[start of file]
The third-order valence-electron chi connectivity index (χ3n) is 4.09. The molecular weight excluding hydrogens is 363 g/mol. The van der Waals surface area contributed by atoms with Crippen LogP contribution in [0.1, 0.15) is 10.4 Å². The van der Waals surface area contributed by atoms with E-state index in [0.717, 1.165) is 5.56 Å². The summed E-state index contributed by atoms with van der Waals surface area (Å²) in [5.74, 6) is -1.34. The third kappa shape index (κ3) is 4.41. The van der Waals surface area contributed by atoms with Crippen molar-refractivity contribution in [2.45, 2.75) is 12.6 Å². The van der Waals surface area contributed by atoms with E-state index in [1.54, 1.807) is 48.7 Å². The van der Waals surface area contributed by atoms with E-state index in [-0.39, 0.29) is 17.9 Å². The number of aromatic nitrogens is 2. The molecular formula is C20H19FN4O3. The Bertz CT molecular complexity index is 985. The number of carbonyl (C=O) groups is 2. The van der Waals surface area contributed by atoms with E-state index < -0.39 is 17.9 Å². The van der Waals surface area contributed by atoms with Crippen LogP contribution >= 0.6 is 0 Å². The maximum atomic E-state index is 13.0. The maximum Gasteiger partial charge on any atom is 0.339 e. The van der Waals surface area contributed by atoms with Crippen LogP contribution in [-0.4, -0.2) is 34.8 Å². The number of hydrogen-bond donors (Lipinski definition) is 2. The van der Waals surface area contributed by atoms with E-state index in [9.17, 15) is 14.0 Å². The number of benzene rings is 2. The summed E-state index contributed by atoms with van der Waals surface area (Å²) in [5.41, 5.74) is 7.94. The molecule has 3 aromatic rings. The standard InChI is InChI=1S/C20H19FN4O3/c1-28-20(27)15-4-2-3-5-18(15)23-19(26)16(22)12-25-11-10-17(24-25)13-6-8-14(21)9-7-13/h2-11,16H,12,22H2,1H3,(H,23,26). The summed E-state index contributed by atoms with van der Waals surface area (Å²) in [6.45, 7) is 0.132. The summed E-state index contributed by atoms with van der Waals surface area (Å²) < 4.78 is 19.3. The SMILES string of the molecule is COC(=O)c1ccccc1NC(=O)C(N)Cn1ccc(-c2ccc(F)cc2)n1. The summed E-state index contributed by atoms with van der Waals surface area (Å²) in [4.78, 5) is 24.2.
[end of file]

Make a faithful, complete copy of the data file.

The third-order valence-electron chi connectivity index (χ3n) is 4.09. The molecular weight excluding hydrogens is 363 g/mol. The van der Waals surface area contributed by atoms with Crippen LogP contribution in [0.1, 0.15) is 10.4 Å². The van der Waals surface area contributed by atoms with E-state index in [0.717, 1.165) is 5.56 Å². The summed E-state index contributed by atoms with van der Waals surface area (Å²) in [5.74, 6) is -1.34. The third kappa shape index (κ3) is 4.41. The van der Waals surface area contributed by atoms with Crippen molar-refractivity contribution in [2.45, 2.75) is 12.6 Å². The van der Waals surface area contributed by atoms with E-state index in [1.54, 1.807) is 48.7 Å². The van der Waals surface area contributed by atoms with E-state index in [-0.39, 0.29) is 17.9 Å². The number of aromatic nitrogens is 2. The molecular formula is C20H19FN4O3. The Bertz CT molecular complexity index is 985. The number of carbonyl (C=O) groups is 2. The van der Waals surface area contributed by atoms with E-state index < -0.39 is 17.9 Å². The van der Waals surface area contributed by atoms with Crippen LogP contribution >= 0.6 is 0 Å². The maximum atomic E-state index is 13.0. The maximum Gasteiger partial charge on any atom is 0.339 e. The van der Waals surface area contributed by atoms with Crippen LogP contribution in [-0.4, -0.2) is 34.8 Å². The number of hydrogen-bond donors (Lipinski definition) is 2. The van der Waals surface area contributed by atoms with E-state index in [9.17, 15) is 14.0 Å². The number of benzene rings is 2. The summed E-state index contributed by atoms with van der Waals surface area (Å²) in [5.41, 5.74) is 7.94. The molecule has 3 aromatic rings. The standard InChI is InChI=1S/C20H19FN4O3/c1-28-20(27)15-4-2-3-5-18(15)23-19(26)16(22)12-25-11-10-17(24-25)13-6-8-14(21)9-7-13/h2-11,16H,12,22H2,1H3,(H,23,26). The summed E-state index contributed by atoms with van der Waals surface area (Å²) in [6.45, 7) is 0.132. The summed E-state index contributed by atoms with van der Waals surface area (Å²) < 4.78 is 19.3. The SMILES string of the molecule is COC(=O)c1ccccc1NC(=O)C(N)Cn1ccc(-c2ccc(F)cc2)n1. The summed E-state index contributed by atoms with van der Waals surface area (Å²) in [4.78, 5) is 24.2.